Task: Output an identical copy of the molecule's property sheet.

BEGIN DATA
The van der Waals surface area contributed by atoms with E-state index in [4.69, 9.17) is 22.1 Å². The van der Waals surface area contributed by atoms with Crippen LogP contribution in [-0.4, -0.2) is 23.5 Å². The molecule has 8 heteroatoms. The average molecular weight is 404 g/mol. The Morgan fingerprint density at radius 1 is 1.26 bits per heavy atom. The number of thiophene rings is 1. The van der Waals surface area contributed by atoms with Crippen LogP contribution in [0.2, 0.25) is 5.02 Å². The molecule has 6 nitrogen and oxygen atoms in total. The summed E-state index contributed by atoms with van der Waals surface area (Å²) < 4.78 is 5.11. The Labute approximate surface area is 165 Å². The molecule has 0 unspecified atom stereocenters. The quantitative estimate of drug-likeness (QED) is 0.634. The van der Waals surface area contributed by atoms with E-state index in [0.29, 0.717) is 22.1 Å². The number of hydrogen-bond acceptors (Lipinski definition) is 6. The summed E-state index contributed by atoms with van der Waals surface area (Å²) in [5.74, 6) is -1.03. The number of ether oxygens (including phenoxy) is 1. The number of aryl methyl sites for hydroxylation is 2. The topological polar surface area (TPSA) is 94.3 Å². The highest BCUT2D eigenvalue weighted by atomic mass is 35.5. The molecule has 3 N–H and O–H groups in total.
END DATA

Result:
The van der Waals surface area contributed by atoms with E-state index in [4.69, 9.17) is 22.1 Å². The van der Waals surface area contributed by atoms with Crippen LogP contribution in [-0.4, -0.2) is 23.5 Å². The molecule has 8 heteroatoms. The average molecular weight is 404 g/mol. The Morgan fingerprint density at radius 1 is 1.26 bits per heavy atom. The number of thiophene rings is 1. The van der Waals surface area contributed by atoms with Crippen LogP contribution in [0.2, 0.25) is 5.02 Å². The molecule has 6 nitrogen and oxygen atoms in total. The summed E-state index contributed by atoms with van der Waals surface area (Å²) < 4.78 is 5.11. The Labute approximate surface area is 165 Å². The molecule has 0 unspecified atom stereocenters. The quantitative estimate of drug-likeness (QED) is 0.634. The van der Waals surface area contributed by atoms with E-state index in [0.29, 0.717) is 22.1 Å². The number of hydrogen-bond acceptors (Lipinski definition) is 6. The summed E-state index contributed by atoms with van der Waals surface area (Å²) in [5.74, 6) is -1.03. The number of ether oxygens (including phenoxy) is 1. The number of aryl methyl sites for hydroxylation is 2. The topological polar surface area (TPSA) is 94.3 Å². The highest BCUT2D eigenvalue weighted by atomic mass is 35.5. The molecule has 3 N–H and O–H groups in total.